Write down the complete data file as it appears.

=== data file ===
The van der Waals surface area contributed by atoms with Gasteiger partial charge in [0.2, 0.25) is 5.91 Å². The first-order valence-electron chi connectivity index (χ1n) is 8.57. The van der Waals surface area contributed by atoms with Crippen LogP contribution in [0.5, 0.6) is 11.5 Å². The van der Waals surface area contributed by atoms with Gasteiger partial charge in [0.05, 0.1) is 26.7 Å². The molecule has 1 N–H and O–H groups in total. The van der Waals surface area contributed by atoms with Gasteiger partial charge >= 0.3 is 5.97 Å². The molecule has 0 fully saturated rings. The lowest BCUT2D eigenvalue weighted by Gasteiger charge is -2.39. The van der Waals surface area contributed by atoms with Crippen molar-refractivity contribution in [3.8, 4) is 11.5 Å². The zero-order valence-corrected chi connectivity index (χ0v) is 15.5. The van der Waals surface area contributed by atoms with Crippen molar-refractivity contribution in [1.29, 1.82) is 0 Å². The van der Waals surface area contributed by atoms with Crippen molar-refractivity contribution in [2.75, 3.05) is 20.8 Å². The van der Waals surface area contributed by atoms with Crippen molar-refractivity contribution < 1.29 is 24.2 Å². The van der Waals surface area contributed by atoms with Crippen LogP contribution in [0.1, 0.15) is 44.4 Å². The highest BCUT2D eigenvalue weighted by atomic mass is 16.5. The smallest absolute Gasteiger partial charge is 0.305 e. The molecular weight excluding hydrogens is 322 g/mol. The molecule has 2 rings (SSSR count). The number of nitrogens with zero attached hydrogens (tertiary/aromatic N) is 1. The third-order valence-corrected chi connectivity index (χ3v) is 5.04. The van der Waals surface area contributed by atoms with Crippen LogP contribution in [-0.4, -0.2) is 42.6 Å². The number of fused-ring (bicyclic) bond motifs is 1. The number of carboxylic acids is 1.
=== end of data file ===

The van der Waals surface area contributed by atoms with Gasteiger partial charge in [0.2, 0.25) is 5.91 Å². The first-order valence-electron chi connectivity index (χ1n) is 8.57. The van der Waals surface area contributed by atoms with Crippen LogP contribution in [0.5, 0.6) is 11.5 Å². The van der Waals surface area contributed by atoms with Gasteiger partial charge in [0.05, 0.1) is 26.7 Å². The molecule has 1 N–H and O–H groups in total. The van der Waals surface area contributed by atoms with Gasteiger partial charge >= 0.3 is 5.97 Å². The molecule has 0 fully saturated rings. The lowest BCUT2D eigenvalue weighted by Gasteiger charge is -2.39. The van der Waals surface area contributed by atoms with Crippen molar-refractivity contribution in [3.8, 4) is 11.5 Å². The zero-order valence-corrected chi connectivity index (χ0v) is 15.5. The van der Waals surface area contributed by atoms with Crippen molar-refractivity contribution in [1.29, 1.82) is 0 Å². The van der Waals surface area contributed by atoms with Crippen molar-refractivity contribution in [2.75, 3.05) is 20.8 Å². The van der Waals surface area contributed by atoms with Crippen molar-refractivity contribution < 1.29 is 24.2 Å². The van der Waals surface area contributed by atoms with Crippen LogP contribution in [0.1, 0.15) is 44.4 Å². The highest BCUT2D eigenvalue weighted by atomic mass is 16.5. The smallest absolute Gasteiger partial charge is 0.305 e. The molecular weight excluding hydrogens is 322 g/mol. The molecule has 2 rings (SSSR count). The number of nitrogens with zero attached hydrogens (tertiary/aromatic N) is 1. The third-order valence-corrected chi connectivity index (χ3v) is 5.04. The van der Waals surface area contributed by atoms with Crippen LogP contribution in [-0.4, -0.2) is 42.6 Å². The number of fused-ring (bicyclic) bond motifs is 1. The number of carboxylic acids is 1.